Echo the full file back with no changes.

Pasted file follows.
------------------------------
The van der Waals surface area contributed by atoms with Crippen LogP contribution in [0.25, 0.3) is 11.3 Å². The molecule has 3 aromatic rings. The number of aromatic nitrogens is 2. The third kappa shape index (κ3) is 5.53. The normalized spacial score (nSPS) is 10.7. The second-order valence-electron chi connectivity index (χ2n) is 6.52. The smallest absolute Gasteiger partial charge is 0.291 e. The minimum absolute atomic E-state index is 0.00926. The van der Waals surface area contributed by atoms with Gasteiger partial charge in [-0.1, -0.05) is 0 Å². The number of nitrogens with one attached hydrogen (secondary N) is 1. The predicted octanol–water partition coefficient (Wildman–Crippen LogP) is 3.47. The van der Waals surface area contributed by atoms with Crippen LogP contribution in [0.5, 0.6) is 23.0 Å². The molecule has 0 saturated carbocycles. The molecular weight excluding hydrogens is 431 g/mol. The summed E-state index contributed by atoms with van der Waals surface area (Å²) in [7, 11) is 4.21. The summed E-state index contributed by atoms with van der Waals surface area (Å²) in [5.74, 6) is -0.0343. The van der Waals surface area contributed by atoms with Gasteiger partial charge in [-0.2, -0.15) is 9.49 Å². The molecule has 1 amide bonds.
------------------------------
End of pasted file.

The van der Waals surface area contributed by atoms with Crippen LogP contribution in [0.25, 0.3) is 11.3 Å². The molecule has 3 aromatic rings. The number of aromatic nitrogens is 2. The third kappa shape index (κ3) is 5.53. The normalized spacial score (nSPS) is 10.7. The second-order valence-electron chi connectivity index (χ2n) is 6.52. The smallest absolute Gasteiger partial charge is 0.291 e. The minimum absolute atomic E-state index is 0.00926. The van der Waals surface area contributed by atoms with Gasteiger partial charge in [-0.1, -0.05) is 0 Å². The number of nitrogens with one attached hydrogen (secondary N) is 1. The predicted octanol–water partition coefficient (Wildman–Crippen LogP) is 3.47. The van der Waals surface area contributed by atoms with Crippen LogP contribution in [0.5, 0.6) is 23.0 Å². The molecule has 0 saturated carbocycles. The molecular weight excluding hydrogens is 431 g/mol. The summed E-state index contributed by atoms with van der Waals surface area (Å²) in [7, 11) is 4.21. The summed E-state index contributed by atoms with van der Waals surface area (Å²) in [5.74, 6) is -0.0343. The van der Waals surface area contributed by atoms with Gasteiger partial charge in [-0.2, -0.15) is 9.49 Å². The molecule has 1 amide bonds.